On the application level, Microsoft Word includes improvements to printing, notebook layout, and document map. Excel adds compatibility with previous versions for both Mac and Windows and also improves printing and formatting for data series. PowerPoint also gains improvements to printing. t also now provides the ability to create Mac .PPTX files that are viewable on Windows Mobile phones. And it improves AppleScript support, offering the ability to "use the PowerPoint selection object in AppleScript to implement custom scripts that operate on the current selection in PowerPoint," according to Microsoft.

On the e-mail front, Entourage adds three major enhancements:

  • Improved Exchange Server support, especially in the area of synchronization;
  • Improvements to the calendar view and support for recurring all-day reminders; and
  • Support for third-party tools for sending and viewing images in Entourage.

Complete information about the update can be found on Microsoft's support site here.

Office 2008 for Mac SP1 is available for download now from Microsoft's Mactopia site here.

Office for Mac Roadmap
Microsoft's Mac BU today also provided a glimpse into the future of Office for Mac, reaffirming its commitment to the platform and promising to bring VBA-language support back in the next release of Office for Mac.

"Sharing information with customers as early as possible continues to be a priority for the Mac BU to allow customers to plan for their software needs," Microsoft reported today. "Although the Mac BU increased support in Office 2008 with alternate scripting tools such as Automator and AppleScript,... the team recognizes that VBA-language support is important to a select group of customers who rely on sharing macros across platforms. The Mac BU is always working to meet customers' needs and already is hard at work on the next version of Office for Mac."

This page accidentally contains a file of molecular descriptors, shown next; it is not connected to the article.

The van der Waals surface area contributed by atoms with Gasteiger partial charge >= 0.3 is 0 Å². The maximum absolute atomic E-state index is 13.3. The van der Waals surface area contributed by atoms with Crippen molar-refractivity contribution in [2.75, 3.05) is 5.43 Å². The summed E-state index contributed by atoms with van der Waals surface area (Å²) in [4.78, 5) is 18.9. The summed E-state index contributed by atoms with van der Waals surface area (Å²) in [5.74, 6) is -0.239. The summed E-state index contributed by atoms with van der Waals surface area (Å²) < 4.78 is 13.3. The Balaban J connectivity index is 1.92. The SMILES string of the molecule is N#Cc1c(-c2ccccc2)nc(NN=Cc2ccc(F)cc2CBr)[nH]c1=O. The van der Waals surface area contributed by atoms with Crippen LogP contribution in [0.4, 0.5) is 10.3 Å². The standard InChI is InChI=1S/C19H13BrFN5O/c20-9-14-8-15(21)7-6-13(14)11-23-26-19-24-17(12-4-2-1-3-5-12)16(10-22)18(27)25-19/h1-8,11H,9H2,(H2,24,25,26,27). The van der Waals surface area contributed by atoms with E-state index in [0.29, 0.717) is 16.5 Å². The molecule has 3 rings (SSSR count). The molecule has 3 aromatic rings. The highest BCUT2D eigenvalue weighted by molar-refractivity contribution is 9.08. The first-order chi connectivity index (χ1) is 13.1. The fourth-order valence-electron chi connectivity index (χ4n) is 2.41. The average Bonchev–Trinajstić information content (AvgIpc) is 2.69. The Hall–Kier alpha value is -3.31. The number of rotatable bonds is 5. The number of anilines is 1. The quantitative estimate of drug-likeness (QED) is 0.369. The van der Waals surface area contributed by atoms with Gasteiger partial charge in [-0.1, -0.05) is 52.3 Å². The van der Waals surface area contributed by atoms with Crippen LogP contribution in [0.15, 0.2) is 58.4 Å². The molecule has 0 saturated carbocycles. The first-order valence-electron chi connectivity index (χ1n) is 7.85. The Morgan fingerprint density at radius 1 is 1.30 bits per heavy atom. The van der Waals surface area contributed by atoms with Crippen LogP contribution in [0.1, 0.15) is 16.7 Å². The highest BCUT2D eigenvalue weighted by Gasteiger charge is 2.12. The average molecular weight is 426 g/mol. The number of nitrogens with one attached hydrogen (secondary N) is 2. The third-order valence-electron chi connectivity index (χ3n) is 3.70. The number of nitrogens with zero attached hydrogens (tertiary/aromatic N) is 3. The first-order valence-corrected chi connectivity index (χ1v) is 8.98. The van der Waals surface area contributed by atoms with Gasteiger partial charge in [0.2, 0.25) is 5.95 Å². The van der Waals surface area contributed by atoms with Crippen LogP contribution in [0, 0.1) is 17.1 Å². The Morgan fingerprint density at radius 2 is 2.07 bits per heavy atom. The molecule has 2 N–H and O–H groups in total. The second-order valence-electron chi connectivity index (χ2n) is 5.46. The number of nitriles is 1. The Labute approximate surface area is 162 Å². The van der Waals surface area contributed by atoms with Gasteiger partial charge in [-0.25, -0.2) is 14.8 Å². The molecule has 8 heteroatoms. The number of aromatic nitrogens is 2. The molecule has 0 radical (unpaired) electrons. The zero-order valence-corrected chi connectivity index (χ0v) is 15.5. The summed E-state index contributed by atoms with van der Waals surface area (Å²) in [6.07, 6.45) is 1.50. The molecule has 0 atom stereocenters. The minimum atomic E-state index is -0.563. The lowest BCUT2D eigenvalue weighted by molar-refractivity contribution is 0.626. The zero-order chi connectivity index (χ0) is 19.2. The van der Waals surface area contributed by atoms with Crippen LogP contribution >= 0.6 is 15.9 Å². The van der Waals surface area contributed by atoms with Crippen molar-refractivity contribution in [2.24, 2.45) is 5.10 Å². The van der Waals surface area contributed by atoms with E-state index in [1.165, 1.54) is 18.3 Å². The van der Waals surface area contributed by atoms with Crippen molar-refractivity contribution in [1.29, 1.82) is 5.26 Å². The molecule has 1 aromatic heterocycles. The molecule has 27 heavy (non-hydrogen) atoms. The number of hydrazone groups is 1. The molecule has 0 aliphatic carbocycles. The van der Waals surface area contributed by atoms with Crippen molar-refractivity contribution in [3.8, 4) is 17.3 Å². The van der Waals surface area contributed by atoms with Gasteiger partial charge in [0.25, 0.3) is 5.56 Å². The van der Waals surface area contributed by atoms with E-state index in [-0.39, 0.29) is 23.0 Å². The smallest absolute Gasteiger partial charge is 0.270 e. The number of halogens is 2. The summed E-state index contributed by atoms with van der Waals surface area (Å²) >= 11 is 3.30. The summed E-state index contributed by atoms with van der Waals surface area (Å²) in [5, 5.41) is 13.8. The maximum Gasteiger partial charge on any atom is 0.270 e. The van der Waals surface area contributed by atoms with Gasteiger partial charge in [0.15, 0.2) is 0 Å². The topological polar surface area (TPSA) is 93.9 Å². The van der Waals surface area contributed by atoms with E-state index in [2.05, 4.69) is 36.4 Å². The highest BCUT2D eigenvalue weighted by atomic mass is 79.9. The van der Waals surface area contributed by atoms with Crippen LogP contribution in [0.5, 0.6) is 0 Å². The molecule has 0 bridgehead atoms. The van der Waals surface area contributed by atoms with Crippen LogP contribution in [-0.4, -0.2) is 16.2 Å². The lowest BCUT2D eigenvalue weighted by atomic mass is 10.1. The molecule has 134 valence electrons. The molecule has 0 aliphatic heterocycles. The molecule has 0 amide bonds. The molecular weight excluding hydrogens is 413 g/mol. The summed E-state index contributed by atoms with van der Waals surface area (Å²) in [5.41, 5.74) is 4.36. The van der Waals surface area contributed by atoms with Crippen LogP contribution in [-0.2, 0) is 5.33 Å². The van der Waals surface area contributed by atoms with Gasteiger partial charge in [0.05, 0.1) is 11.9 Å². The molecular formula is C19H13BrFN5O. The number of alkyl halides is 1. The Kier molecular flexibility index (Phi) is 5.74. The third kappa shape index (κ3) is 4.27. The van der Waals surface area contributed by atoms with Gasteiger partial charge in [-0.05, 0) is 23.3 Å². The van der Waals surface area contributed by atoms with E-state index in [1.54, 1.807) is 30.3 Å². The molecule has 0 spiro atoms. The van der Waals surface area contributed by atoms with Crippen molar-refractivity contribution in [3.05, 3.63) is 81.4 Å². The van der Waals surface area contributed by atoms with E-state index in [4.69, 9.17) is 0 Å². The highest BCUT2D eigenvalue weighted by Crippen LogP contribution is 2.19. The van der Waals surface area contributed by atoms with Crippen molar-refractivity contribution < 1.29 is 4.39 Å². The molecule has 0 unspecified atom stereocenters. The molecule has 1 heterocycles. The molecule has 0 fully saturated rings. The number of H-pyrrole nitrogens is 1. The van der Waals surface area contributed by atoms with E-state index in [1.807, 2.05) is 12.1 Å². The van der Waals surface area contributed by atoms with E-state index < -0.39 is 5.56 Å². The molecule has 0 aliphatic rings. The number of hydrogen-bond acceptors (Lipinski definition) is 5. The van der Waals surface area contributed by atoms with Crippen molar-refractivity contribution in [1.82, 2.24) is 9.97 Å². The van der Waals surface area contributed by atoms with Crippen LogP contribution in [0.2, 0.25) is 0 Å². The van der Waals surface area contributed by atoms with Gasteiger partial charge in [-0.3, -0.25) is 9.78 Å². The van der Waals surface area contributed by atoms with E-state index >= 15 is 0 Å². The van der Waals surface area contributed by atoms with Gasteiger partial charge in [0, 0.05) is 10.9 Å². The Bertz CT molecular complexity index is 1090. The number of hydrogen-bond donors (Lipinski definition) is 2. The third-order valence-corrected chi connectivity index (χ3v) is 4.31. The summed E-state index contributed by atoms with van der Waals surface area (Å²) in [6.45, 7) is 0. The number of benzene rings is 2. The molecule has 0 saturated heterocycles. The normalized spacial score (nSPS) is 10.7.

Microsoft had previously published a guide for transitioning from VBA to AppleScript in conjunction with MacTech magazine. That transition guide is available here.

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About the author: David Nagel is the executive editor for 1105 Media's online education technology publications, including THE Journal and Campus Technology. He can be reached at dnagel@1105media.com.

Proposals for articles and tips for news stories, as well as questions and comments about this publication, should be submitted to David Nagel, executive editor, at dnagel@1105media.com.

About the Author

Executive Producer David Nagel heads up the editorial department for 1105 Media's education publications — which include two daily sites, a variety of newsletters and two monthly digital magazines covering technology in both K-12 and higher education.

A 21-year publishing veteran, Nagel has led or contributed to dozens of technology, art and business publications.

He can be reached at dnagel@1105media.com. You can also connect with him on LinkedIn at linkedin.com/profile/view?id=10390192 or follow him on Twitter at @THEJournalDave (K-12) or @CampusTechDave (higher education). A selection of David Nagel's articles can be found on this site.